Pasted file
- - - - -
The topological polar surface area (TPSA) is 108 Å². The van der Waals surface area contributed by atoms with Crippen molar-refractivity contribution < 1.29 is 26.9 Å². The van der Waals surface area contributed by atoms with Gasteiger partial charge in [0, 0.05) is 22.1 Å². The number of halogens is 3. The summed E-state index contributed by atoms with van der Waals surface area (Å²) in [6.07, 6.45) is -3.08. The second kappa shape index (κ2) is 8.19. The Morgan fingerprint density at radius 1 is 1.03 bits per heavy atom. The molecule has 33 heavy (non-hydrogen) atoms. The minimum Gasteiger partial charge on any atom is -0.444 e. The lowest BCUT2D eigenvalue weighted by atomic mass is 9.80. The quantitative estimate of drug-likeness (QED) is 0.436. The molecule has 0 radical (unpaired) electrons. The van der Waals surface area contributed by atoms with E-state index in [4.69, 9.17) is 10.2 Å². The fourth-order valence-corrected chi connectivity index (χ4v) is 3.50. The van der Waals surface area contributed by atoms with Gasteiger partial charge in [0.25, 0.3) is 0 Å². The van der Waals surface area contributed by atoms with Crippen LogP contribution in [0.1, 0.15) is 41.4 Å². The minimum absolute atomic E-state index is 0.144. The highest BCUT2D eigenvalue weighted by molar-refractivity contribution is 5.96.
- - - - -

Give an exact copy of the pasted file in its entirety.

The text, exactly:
The topological polar surface area (TPSA) is 108 Å². The van der Waals surface area contributed by atoms with Crippen molar-refractivity contribution < 1.29 is 26.9 Å². The van der Waals surface area contributed by atoms with Gasteiger partial charge in [0, 0.05) is 22.1 Å². The number of halogens is 3. The summed E-state index contributed by atoms with van der Waals surface area (Å²) in [6.07, 6.45) is -3.08. The second kappa shape index (κ2) is 8.19. The Morgan fingerprint density at radius 1 is 1.03 bits per heavy atom. The molecule has 33 heavy (non-hydrogen) atoms. The minimum Gasteiger partial charge on any atom is -0.444 e. The lowest BCUT2D eigenvalue weighted by atomic mass is 9.80. The quantitative estimate of drug-likeness (QED) is 0.436. The molecule has 0 radical (unpaired) electrons. The van der Waals surface area contributed by atoms with E-state index in [4.69, 9.17) is 10.2 Å². The fourth-order valence-corrected chi connectivity index (χ4v) is 3.50. The van der Waals surface area contributed by atoms with Gasteiger partial charge in [0.25, 0.3) is 0 Å². The van der Waals surface area contributed by atoms with Crippen LogP contribution in [0.1, 0.15) is 41.4 Å². The minimum absolute atomic E-state index is 0.144. The highest BCUT2D eigenvalue weighted by molar-refractivity contribution is 5.96.